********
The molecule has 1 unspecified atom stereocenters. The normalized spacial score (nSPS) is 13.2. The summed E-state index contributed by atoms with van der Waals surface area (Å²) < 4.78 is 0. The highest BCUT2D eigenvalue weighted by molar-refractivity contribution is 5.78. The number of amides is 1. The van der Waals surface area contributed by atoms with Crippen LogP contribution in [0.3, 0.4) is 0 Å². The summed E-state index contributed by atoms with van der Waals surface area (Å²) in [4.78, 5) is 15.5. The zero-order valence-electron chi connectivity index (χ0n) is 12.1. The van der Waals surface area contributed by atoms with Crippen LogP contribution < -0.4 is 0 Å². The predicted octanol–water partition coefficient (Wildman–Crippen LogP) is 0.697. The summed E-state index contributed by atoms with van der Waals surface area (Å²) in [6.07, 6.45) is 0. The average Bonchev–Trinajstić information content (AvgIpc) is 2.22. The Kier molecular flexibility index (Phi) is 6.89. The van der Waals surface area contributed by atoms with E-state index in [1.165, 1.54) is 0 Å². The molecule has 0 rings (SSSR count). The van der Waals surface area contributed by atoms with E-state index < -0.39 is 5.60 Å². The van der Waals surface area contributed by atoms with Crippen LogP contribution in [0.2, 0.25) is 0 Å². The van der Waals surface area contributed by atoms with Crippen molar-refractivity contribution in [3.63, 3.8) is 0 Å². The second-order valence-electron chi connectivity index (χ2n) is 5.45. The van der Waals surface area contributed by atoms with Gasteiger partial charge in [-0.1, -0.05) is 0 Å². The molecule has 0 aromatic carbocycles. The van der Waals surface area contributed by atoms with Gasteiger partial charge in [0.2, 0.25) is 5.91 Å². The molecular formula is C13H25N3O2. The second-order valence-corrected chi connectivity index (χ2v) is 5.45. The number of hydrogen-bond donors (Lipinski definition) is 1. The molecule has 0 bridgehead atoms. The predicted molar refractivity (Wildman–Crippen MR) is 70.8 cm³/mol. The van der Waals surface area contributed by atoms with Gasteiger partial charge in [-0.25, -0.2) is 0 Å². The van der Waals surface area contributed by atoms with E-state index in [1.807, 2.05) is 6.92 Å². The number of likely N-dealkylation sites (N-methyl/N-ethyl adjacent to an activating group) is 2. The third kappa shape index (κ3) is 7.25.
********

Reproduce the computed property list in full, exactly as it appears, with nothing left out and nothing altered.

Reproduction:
The molecule has 1 unspecified atom stereocenters. The normalized spacial score (nSPS) is 13.2. The summed E-state index contributed by atoms with van der Waals surface area (Å²) < 4.78 is 0. The highest BCUT2D eigenvalue weighted by molar-refractivity contribution is 5.78. The number of amides is 1. The van der Waals surface area contributed by atoms with Crippen LogP contribution in [0.3, 0.4) is 0 Å². The summed E-state index contributed by atoms with van der Waals surface area (Å²) in [4.78, 5) is 15.5. The zero-order valence-electron chi connectivity index (χ0n) is 12.1. The van der Waals surface area contributed by atoms with Crippen LogP contribution < -0.4 is 0 Å². The predicted octanol–water partition coefficient (Wildman–Crippen LogP) is 0.697. The summed E-state index contributed by atoms with van der Waals surface area (Å²) in [6.07, 6.45) is 0. The average Bonchev–Trinajstić information content (AvgIpc) is 2.22. The Kier molecular flexibility index (Phi) is 6.89. The van der Waals surface area contributed by atoms with E-state index in [1.165, 1.54) is 0 Å². The molecule has 0 rings (SSSR count). The van der Waals surface area contributed by atoms with E-state index < -0.39 is 5.60 Å². The van der Waals surface area contributed by atoms with Crippen LogP contribution in [0.2, 0.25) is 0 Å². The van der Waals surface area contributed by atoms with Crippen molar-refractivity contribution in [3.63, 3.8) is 0 Å². The second-order valence-electron chi connectivity index (χ2n) is 5.45. The van der Waals surface area contributed by atoms with Gasteiger partial charge in [-0.1, -0.05) is 0 Å². The molecule has 0 aromatic carbocycles. The van der Waals surface area contributed by atoms with Gasteiger partial charge in [0.2, 0.25) is 5.91 Å². The molecular formula is C13H25N3O2. The second-order valence-corrected chi connectivity index (χ2v) is 5.45. The number of hydrogen-bond donors (Lipinski definition) is 1. The molecule has 0 bridgehead atoms. The predicted molar refractivity (Wildman–Crippen MR) is 70.8 cm³/mol. The van der Waals surface area contributed by atoms with Gasteiger partial charge in [-0.25, -0.2) is 0 Å². The van der Waals surface area contributed by atoms with E-state index in [1.807, 2.05) is 6.92 Å². The number of likely N-dealkylation sites (N-methyl/N-ethyl adjacent to an activating group) is 2. The third kappa shape index (κ3) is 7.25.